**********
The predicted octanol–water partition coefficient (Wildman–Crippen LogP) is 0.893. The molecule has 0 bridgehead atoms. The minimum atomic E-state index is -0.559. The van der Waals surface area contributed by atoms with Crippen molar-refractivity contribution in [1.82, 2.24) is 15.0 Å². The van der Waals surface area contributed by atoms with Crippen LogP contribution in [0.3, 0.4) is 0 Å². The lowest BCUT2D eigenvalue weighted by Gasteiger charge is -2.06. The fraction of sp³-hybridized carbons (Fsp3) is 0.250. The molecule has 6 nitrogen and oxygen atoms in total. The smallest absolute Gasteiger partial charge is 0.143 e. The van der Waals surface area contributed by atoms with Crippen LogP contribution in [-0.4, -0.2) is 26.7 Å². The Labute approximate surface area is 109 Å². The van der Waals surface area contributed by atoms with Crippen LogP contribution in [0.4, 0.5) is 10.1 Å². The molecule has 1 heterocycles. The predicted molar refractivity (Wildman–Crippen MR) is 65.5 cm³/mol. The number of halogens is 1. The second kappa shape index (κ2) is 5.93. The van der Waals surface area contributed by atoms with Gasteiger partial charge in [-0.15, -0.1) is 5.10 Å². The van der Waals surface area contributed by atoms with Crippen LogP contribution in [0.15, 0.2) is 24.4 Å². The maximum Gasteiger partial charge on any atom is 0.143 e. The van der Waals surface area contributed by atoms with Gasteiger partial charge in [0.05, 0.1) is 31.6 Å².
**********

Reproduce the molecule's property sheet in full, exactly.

The predicted octanol–water partition coefficient (Wildman–Crippen LogP) is 0.893. The molecule has 0 bridgehead atoms. The minimum atomic E-state index is -0.559. The van der Waals surface area contributed by atoms with Crippen molar-refractivity contribution in [1.82, 2.24) is 15.0 Å². The van der Waals surface area contributed by atoms with Crippen LogP contribution in [0.3, 0.4) is 0 Å². The lowest BCUT2D eigenvalue weighted by Gasteiger charge is -2.06. The fraction of sp³-hybridized carbons (Fsp3) is 0.250. The molecule has 6 nitrogen and oxygen atoms in total. The smallest absolute Gasteiger partial charge is 0.143 e. The van der Waals surface area contributed by atoms with Crippen LogP contribution in [-0.4, -0.2) is 26.7 Å². The Labute approximate surface area is 109 Å². The van der Waals surface area contributed by atoms with Crippen LogP contribution in [0.4, 0.5) is 10.1 Å². The molecule has 1 heterocycles. The predicted molar refractivity (Wildman–Crippen MR) is 65.5 cm³/mol. The number of halogens is 1. The second kappa shape index (κ2) is 5.93. The van der Waals surface area contributed by atoms with Gasteiger partial charge in [-0.15, -0.1) is 5.10 Å². The van der Waals surface area contributed by atoms with Crippen LogP contribution in [0.15, 0.2) is 24.4 Å². The maximum Gasteiger partial charge on any atom is 0.143 e. The van der Waals surface area contributed by atoms with Gasteiger partial charge in [0.05, 0.1) is 31.6 Å².